By Roland Ohaeri
No one was expecting the magnitude of the COVID-19 pandemic or its colossal impact on economies, and the aviation industry- which was one of the worse hit sectors. Counting the losses as at 2020, from 2019 levels, the Africa aviation region had been set back -58% in terms of capacity; Africa also experienced the loss of 78million passengers, and Africa’s revenue dropped by 14billion USD, judging by figures from the International Civil Aviation Organization (ICAO).
Though the spate of losses may have seen its worse phase in Africa, the current recovery in the aviation industry has become rather too slow. The recovery on the continent is beset by pre-COVID-19 pandemic challenges in addition to the suffocating impact of the pandemic especially travel restrictions in local and international markets.
Rather than rue the devastation of the pandemic on the industry, urgent coordinated and realistic actions are needed to create the foreground for sustainable recovery. Africa is in the best position to create its own recovery, making the best of external partners’ collaboration to rebuild aviation professionals, infrastructure and needed financing.
One of Africa’s flagship financial institutions, the African Development Bank (AfDB) has continued to express renewed poise to support African operators. This support is most critical as operators seek accelerated recovery.
Though financing is not all that operators need for accelerated recovery, it is the oxygen to keep operators alive and functioning. It is important that operators adopt strategies to work cohesively with finance institutions to tide them over this challenging period. Hundreds of billions of dollars is required to drive aviation recovery and growth in Africa, and every useful strategy is needed now to conserve available revenue and cashflow or raise new financing for African operators.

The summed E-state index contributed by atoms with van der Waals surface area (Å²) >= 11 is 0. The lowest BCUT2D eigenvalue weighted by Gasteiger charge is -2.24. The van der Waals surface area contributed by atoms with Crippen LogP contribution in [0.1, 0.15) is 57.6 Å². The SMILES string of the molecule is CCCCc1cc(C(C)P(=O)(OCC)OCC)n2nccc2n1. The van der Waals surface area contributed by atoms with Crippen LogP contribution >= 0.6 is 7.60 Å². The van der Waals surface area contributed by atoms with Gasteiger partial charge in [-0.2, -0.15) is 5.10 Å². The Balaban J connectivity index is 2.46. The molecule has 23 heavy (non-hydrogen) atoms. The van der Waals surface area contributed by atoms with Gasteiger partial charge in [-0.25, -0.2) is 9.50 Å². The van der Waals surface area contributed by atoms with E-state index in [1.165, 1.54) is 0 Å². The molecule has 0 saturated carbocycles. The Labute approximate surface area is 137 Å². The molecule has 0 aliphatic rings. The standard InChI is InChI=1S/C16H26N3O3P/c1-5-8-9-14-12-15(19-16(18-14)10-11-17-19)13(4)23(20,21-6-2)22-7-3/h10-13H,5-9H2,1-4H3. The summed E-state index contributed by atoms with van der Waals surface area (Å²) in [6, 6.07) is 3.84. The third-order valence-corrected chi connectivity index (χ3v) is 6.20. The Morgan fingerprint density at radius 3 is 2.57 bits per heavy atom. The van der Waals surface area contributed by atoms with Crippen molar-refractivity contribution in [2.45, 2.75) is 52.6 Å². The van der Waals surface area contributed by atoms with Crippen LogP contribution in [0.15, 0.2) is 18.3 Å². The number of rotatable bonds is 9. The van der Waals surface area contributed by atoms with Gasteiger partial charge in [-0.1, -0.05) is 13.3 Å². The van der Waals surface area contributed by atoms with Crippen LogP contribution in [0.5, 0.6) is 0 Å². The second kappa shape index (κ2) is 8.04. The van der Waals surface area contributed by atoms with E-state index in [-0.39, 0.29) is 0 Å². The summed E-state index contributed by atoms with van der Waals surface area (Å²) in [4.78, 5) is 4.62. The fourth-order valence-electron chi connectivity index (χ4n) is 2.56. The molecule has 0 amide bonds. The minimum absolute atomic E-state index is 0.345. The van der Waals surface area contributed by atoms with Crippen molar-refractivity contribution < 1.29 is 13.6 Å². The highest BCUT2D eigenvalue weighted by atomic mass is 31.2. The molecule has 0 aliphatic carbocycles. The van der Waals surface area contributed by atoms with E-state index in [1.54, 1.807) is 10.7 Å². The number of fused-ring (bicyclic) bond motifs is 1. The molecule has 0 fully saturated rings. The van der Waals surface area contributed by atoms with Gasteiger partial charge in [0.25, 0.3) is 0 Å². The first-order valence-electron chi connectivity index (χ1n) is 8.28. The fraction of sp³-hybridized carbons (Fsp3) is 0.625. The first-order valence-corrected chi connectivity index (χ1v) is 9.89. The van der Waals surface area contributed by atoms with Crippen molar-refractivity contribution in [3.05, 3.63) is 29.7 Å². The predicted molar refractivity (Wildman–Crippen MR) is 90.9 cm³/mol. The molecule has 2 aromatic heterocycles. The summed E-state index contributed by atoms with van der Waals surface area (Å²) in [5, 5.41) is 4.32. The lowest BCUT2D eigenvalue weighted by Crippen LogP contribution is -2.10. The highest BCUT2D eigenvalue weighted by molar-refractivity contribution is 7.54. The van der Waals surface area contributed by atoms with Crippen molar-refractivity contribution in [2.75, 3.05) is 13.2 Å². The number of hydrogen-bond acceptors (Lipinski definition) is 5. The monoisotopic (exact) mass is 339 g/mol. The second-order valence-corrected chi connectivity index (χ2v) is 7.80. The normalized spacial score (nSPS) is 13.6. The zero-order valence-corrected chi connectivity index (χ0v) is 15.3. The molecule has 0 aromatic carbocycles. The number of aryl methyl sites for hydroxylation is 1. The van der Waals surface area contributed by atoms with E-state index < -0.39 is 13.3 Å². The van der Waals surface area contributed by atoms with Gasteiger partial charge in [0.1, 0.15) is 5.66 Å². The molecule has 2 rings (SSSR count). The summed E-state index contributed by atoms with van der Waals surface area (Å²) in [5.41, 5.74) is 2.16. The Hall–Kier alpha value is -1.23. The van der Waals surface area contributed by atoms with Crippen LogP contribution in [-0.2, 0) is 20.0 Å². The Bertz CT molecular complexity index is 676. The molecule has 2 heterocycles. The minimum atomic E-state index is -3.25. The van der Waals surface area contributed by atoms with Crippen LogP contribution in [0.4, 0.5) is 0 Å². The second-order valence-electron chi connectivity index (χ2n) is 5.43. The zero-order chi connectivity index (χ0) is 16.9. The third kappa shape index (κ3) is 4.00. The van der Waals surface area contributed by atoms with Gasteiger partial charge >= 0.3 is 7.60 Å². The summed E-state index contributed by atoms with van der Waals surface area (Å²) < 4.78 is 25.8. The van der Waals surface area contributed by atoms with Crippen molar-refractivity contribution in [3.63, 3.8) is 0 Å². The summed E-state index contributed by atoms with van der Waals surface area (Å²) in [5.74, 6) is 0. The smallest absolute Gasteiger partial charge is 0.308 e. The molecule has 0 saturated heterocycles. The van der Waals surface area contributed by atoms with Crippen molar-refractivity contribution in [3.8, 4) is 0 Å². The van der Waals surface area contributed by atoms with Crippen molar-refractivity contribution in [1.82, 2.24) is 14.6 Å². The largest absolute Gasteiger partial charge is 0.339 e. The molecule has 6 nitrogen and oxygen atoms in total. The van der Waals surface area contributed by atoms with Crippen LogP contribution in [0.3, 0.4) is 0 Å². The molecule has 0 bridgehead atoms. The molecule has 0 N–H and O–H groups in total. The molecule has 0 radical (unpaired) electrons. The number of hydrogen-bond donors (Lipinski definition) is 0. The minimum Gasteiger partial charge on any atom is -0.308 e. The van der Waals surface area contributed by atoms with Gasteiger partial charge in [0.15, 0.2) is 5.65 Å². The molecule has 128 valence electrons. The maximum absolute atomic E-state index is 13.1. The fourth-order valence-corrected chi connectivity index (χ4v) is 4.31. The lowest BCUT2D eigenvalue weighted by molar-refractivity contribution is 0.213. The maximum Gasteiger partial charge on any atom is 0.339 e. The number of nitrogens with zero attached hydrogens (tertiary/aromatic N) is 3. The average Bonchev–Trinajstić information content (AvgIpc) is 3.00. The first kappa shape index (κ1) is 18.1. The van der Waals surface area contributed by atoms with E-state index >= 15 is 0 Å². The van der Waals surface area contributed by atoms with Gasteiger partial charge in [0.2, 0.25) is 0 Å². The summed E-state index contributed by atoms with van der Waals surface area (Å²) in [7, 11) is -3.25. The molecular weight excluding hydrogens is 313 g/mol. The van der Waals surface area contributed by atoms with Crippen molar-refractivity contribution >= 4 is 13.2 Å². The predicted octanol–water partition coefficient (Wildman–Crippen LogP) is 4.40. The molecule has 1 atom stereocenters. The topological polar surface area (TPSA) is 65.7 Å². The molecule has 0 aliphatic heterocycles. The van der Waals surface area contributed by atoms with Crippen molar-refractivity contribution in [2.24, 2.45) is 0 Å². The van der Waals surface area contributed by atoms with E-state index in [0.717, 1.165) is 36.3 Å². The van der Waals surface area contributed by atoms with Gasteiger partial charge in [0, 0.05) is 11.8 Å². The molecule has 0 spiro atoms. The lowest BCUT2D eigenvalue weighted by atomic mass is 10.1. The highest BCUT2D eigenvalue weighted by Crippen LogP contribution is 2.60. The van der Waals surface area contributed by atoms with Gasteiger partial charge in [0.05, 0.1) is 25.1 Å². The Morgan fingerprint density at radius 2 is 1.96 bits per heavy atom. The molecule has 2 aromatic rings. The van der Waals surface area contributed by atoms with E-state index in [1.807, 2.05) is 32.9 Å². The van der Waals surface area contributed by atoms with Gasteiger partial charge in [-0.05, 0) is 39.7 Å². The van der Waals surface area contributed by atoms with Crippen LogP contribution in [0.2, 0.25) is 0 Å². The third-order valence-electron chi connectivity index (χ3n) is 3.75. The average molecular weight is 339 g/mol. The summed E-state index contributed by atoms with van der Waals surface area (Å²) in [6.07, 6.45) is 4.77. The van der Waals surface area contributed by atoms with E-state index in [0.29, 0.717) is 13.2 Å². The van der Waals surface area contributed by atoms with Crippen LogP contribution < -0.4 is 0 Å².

Lower Safety Risk
Africa has long been labelled as a region with low credit rating, where, for instance, insurers charge high premiums over perceived risk of running into challenges with operators; and lessors hesitate to give out much needed newer aircraft to African operators for fear of facing challenges with repossession when operators default. This extreme caution and aloofness, to a large extent, is unnecessary.
African operators have tremendously improved their safety record over the past decade which should engender confidence in local and foreign finance institutions. Particularly, many airlines in Africa have attained or are in the process of attaining their Operational Safety Audit (IOSA) delivered by the International Air Transport Association (IATA) which is a global seal and benchmark that places African airlines amongst the best airlines in the world in terms of operational safety performance.
In addition, most Africa States have achieved beyond the 60% global average in the effective implementation (EI) of the Critical Safety Elements of the International Civil Aviation Organization (ICAO).
African States are currently working together to support more States achieve EI above the global average. This has strengthened safety regulation in Africa which continues to improve. Africa also has regional safety and security oversight institutions which must now be strengthened and replicated in all African regions to enhance safety and security; this would instill new confidence in local and foreign investors and financiers.
Cape Town Convention
Africa has achieved tremendous safety improvements among operators and regulators, and have adopted frameworks such as the Cape Town Convention to enable lessors re-possess aircraft in cases of default by operators.
What is required to further strengthen the efficacy of the effect of the Cape Town Convention in Africa is for all African States to ratify and domesticate the Convention such that all African registered operators would be legally subject to the Convention, re-enforced by local States’ legal system.
This should encourage financial institutions and lessors to approach African operators with a mindset of collaboration and not unfounded suspicion.
It appears, however, that the Cape Town Convention is wanting in visibility and popular use in Africa, though it has equally tremendously benefited some operators and lessors accordingly. Most importantly, therefore, there should be renewed campaign by States, ICAO and relevant aviation institutions to re-emphasize and educate the industry and operators and support service providers on the existence and benefits of the Cape Town Convention to all parties.
Operators’ Attractiveness To Lenders